Efficiency and distributed power sources available to all was a good message to come away with from the WGA North American Energy Summit.  Governor Richardson's conclusion: "Here at the North American Energy Summit, we laid the foundation for greater regional cooperation toward sustainable energy policies that will reduce dependence on foreign oil and create a lot of jobs in our region."

Thanks for your support of my adventures with American Fuel Vehicles!

Tai W. Robinson
Intergalactic Hydrogen Solutions
9851 S. Borg Dr.
Sandy, UT 84092
801.201.7370 fax 801.944.3704

Monday, April 19, 2004

Ed Begley Jr. drove his Prius from LA to Scottsdale for Sol Fest South West on $12.00 of gasoline. He averaged 60 mpg. He talked about picking the low hanging fruit first. Do the easy and cheap things that increase efficiency before taking the big step. This may be right. In any system it is the small things that count. All the little actions people can take do add up. Thank you Ed for inspiring people to do their part. To inform people so they can make responsible decisions.

James Wolfe uses as daily driver 50 miles per day at flow of highway traffic speeds. A Chrysler built on assembly line 1 of 56. Driven over 70 miles without charge. 11 years old and batteries sold last 20 years. James, a Glendale resident, commutes to Scottsdale for work. Sold new for $100,000 & bought for substantially less at auction.

Owner Sam DiMarco of Scottsdale displayed a US electric car built for Virginia power.  Daily errand runner.

Dietrich Pfeifer of the Phoenix Electric Auto Association Chapter rode a 50mph 30 mile range etek with a 36 volt motor.

Other EVs include an EV Ferro, Eectric Cravan, E-Stang (Mustang), Civic IHA, Priuses and a custom built recumbant bike.

GEMs are used throughout the event as work horses.

Koycera is the title sponsor with solar panels. Small windmills are here too.

electric auto association @ sol fest south west

reporting live from sol fest sw

Wednesday the 14 of April 2004

Today the big news is a Protocol that was signed by Gov. Richardson and Alberta Premier Ralph Klein. This includes the members of the WGA US DOI, DOA, DOE and the council on Environmental Quality Governing the Siting and Permitting of Interstate Electric Transmission Lines in the Western US.

This morning, NM Gov. Bill Richardson signed executive order # 2004-019 declaring New Mexico the "Clean Energy State."  This order creates a Clean Energy Development Council that recommends task forces necessary to accomplish it's purpose.

In his keynote address at the dinner of the North American Energy Summit at the Hyatt in Albuquerque he said developing clean energy will create an economic tidal wave in the future.  He said this would be a tsunami on the world economy.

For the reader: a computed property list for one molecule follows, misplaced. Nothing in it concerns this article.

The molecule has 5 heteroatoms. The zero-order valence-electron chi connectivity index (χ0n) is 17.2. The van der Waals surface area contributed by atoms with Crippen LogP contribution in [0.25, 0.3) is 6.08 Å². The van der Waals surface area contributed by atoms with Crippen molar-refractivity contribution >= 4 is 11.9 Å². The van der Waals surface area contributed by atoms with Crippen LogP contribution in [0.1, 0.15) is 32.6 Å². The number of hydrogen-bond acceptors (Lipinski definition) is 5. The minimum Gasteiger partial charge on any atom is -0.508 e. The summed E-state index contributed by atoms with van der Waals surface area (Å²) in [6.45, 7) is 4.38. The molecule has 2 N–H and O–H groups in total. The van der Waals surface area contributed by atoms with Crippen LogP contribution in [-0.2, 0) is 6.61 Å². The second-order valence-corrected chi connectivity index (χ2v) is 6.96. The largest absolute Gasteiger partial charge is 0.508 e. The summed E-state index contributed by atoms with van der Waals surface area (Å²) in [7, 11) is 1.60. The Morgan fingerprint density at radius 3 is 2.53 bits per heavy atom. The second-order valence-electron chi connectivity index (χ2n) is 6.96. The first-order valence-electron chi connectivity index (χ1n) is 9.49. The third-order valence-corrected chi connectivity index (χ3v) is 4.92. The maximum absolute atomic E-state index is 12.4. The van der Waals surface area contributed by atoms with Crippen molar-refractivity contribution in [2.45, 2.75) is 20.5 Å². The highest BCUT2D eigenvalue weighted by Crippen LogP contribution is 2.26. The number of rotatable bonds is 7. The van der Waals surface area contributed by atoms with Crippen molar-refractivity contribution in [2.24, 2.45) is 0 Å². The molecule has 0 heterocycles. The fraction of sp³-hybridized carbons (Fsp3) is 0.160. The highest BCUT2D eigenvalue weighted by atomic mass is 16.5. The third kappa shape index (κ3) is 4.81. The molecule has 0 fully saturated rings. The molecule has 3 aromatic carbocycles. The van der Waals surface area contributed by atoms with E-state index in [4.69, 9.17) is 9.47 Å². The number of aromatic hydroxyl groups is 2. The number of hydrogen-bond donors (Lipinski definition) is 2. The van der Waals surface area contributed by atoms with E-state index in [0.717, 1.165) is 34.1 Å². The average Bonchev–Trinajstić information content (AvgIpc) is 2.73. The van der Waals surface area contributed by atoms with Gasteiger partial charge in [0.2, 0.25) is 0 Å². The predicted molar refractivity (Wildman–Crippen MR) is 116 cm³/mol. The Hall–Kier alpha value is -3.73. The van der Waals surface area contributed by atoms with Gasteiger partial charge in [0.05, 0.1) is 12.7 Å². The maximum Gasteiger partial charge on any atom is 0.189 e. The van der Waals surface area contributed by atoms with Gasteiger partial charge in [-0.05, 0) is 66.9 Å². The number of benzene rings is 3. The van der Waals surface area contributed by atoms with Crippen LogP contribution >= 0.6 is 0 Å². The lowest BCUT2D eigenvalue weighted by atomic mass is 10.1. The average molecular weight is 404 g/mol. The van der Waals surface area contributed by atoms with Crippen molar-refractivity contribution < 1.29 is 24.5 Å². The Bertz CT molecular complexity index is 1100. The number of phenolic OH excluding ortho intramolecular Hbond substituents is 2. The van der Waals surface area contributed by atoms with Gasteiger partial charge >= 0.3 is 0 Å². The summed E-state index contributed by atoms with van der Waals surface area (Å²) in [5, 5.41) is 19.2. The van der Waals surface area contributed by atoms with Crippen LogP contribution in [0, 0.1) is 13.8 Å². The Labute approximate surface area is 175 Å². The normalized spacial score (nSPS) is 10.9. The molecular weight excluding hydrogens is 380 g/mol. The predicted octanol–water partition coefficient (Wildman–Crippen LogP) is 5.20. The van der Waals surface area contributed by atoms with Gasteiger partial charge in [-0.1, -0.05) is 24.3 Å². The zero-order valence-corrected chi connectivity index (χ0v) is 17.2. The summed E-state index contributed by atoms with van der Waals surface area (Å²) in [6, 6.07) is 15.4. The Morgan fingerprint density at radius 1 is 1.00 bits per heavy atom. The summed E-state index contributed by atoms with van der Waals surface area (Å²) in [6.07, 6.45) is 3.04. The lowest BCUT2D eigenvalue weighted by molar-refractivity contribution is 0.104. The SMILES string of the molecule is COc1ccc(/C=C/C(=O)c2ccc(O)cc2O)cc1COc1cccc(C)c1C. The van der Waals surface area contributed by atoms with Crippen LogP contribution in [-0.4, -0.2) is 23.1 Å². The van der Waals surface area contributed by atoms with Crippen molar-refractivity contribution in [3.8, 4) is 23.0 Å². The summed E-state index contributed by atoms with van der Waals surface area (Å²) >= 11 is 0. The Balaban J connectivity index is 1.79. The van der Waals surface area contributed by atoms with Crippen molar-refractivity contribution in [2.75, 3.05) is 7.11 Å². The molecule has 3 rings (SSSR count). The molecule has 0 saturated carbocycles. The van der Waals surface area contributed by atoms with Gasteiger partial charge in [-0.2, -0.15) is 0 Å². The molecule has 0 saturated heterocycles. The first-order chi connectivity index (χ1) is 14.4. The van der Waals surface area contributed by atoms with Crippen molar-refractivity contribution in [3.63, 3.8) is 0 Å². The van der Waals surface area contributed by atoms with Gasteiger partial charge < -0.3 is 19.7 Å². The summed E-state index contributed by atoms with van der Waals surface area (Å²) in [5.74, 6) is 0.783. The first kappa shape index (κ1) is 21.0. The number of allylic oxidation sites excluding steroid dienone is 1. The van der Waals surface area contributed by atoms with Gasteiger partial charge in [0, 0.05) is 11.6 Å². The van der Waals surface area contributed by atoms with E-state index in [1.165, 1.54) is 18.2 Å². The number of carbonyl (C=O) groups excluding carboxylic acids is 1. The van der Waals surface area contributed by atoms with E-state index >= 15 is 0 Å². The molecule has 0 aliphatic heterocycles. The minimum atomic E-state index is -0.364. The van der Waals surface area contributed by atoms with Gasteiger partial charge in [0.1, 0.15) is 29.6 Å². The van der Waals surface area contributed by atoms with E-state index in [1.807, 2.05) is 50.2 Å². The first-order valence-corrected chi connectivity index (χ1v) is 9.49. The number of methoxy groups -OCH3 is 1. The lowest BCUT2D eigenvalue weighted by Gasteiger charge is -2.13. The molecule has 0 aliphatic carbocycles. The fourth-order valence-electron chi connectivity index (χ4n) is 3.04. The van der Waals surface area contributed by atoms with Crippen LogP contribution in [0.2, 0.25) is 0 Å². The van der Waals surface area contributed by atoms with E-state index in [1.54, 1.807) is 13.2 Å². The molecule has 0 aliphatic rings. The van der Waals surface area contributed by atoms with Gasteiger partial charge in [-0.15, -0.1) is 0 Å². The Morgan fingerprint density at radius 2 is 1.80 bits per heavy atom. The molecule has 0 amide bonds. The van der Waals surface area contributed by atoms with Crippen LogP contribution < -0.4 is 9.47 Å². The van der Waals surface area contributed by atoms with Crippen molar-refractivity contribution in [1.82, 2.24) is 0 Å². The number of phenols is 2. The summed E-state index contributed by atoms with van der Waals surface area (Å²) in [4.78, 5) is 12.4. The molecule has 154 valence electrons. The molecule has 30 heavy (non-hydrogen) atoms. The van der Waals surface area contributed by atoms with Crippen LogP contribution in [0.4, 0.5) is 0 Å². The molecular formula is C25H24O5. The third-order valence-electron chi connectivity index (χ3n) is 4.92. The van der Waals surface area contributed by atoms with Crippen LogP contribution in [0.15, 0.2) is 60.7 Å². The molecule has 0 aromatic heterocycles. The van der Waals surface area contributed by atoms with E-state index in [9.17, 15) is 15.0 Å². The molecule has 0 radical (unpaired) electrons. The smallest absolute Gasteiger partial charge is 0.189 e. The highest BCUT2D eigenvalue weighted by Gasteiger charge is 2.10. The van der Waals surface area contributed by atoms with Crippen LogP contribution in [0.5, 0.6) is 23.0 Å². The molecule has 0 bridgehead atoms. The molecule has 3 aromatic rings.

Bill also referred to NM, NV, AZ and So Cal as the Saudi Arabia of solar energy potential. He joked about creating a new OPEC to keep a stranglehold on this power.

He also suggested a North American Energy Strategy that would be like an energy NAFTA!  The energy policy of the last 30 years has failed us and needs to be upgraded to create jobs, electric reliability while utilizing energy credits.

Richardson wants to see 10% renewable energy in NM by 2010.  He would like to see office buildings designed to be 50% more efficient and encourages efforts to increase production and promote conservation.

A lot of what is being discussed here today is what Ecolonomics founder Dennis Weaver has been talking about for decades. We have to change our direction, or we will end up where we are headed.

Thursday the 15th of April 2004

The predominant theme of the event is energy unity. Bringing together the cities, states, regions and nations of our continent.

At first this may sound scary, who wants Mexico to tell the USA how to use there natural gas? Or, who wants Canada telling us how to use our wind power?

After hearing Senator Jeff  Bingaman (NM), US DOE Deputy Secretary Kyle E. McSlarrow and the Chairman of the Federal Energy Regulatory Commission, Patrick Wood speak about this I started thinking though.

If we can keep our individual nations sovereignty and get together to plan out energy strategies it might be beneficial. We could stream line the delivery of energy from the source to the consumer. We can have a set of standards so all power is plug and play.  We could be more secure in our energy supply from distributed sources.

But we must not give up our liberties in treaties to make this happen. Making a North American Energy Working Group could help stabilize supplies.

The supplies though must be renewable. And here I have heard more people saying what I have been saying about energy usage in quite awhile. And these are the movers and shakers. They can move and shake things. Wind, solar, clean coal, natural gas and hydrogen are all being talked about.

There is two geothermal groups here exhibiting, but no breakout sessions yet covering the topic. This is a little discouraging since geothermal is so predominant here in the West and it is so inexpensive. Maybe it is just a known and everyone wants to talk about the stuff that will take more effort.

So we are meeting and making policy recommendations to the WGA for them to think about and implement into their individual states regulations.

Some interesting notes:
- 250 years reserve of coal
- Yucca Mountain is moving forward
- Canada has 180 billion barrels worth of oil sands
- But oil refining has no spare capacity, we are producing at just about maximum load.

Premier of Alberta Ralph Klein and New Mexico Governor Bill Richardson today signed a protocol concerning the interstate electric transmission lines in the western US.  Colorado Governor Bill Owens was supposed to sign also but rumor is he may be getting orders to scuttle this whole thing.  Since the grid is already all interconnected this will create teams to insure security
and reliability of our power lines.

An update was given on the WREGIS Western Renewable Energy Generation Information System to track and register renewable energy generation and certificates regionwide.

Apparently they are on schedule to have this system operational in 2005. This may help smaller energy producers that have a slightly less expensive form of energy to deliver to the grid to get recognition and come to the table.

Without it the little guys are usually overlooked unless their energy is say 50% less expensive that coal or existing sources. I mean who puts out the effort to change something that is not broken.  Is it worth the effort to change ISP's to save 2 dollars a month? Kind of the same thing here.